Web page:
What Really Happens to Your Body When You Do a Body-Weight Workout Every Day
Livestrong discusses the effects on the body when performing a body-weight workout every day according to experts including HSS exercise physiologist Chelsea Long MS, CSCS, and others.
"Body-weight exercise is a form of resistance training," explained Long. "It breaks down the muscles so they can build back stronger." While external weights aren’t used, there are things one can do to make body-weight exercises more challenging as the body adapts and gets stronger. Long suggested altering rep and set counts, adding in plyometric moves and increasing the amount of time you hold a certain position.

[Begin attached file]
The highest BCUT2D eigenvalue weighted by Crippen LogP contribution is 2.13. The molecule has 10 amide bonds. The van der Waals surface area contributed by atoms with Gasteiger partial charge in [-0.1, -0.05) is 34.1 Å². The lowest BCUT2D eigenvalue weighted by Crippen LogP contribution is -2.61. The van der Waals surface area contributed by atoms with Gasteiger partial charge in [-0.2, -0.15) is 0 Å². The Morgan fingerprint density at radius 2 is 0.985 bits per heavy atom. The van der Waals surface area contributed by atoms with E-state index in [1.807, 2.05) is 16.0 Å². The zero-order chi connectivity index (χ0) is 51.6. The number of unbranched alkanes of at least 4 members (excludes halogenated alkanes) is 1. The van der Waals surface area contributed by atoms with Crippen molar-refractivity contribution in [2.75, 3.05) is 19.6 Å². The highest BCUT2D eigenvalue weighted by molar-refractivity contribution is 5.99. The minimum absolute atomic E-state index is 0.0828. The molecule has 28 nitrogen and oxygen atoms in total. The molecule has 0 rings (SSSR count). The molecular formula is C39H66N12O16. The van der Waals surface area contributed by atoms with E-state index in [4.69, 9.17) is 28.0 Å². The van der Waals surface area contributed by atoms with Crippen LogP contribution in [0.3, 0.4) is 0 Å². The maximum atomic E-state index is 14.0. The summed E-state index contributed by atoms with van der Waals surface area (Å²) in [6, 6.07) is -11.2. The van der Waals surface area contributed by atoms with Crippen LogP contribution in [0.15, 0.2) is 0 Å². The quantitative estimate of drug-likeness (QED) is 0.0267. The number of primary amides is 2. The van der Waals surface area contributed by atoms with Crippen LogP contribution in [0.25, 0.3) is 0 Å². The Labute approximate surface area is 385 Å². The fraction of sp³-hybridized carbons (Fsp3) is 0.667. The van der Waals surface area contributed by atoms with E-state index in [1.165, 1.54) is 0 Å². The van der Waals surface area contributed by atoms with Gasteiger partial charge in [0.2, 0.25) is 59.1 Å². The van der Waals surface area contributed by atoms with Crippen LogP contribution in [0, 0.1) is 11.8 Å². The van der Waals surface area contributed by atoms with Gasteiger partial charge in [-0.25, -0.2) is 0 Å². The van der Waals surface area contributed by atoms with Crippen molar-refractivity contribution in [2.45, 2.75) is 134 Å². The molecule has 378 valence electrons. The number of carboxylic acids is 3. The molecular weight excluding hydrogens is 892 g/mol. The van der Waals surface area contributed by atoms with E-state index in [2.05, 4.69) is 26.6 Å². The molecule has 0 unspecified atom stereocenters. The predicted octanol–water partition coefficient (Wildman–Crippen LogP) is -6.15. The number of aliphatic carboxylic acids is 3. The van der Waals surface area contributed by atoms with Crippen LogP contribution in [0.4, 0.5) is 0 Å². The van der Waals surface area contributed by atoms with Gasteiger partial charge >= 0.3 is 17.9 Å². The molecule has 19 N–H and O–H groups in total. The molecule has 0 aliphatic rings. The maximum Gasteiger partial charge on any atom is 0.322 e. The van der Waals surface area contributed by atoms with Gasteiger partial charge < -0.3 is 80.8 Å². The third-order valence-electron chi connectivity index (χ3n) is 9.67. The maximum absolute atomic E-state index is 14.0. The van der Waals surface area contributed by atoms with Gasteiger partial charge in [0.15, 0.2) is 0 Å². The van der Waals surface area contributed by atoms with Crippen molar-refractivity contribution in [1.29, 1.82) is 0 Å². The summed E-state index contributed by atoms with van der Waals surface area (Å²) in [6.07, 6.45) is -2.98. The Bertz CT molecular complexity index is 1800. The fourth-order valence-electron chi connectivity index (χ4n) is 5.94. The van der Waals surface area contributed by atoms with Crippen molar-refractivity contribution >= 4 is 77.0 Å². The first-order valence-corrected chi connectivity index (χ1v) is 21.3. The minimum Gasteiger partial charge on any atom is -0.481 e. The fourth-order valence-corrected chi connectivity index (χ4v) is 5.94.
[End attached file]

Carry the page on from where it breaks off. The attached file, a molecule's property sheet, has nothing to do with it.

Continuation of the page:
By adding in cardio intervals, or progressing some strength moves into plyometrics (such as doing jump squats instead of regular squats), these are easy ways to turn body-weight sessions into more intense cardio. However, jumping also puts a lot of stress on the joints, cited Long, so you may run into some issues if you're doing plyometrics every day. "You can mix them in on some days, but plyometrics should only come after proper form and a baseline of strength have been established,” she advised.
While any activity can be beneficial for weight loss, it is also dependent on what your baseline is before starting this daily habit, said Long. "You want to increase your normal amount of activity for the day in order to reach your weight-loss goals," continued Long. 'If that's through body-weight training, then that's fine."
Giving your body time to recover is an essential piece of the fitness puzzle. A little residual soreness or muscle tightness isn't necessarily a bad thing. But if you're so sore that you feel it going about everyday activities, that's a sign you could use a recovery day, said Long.
Read the full article at Livestrong.com.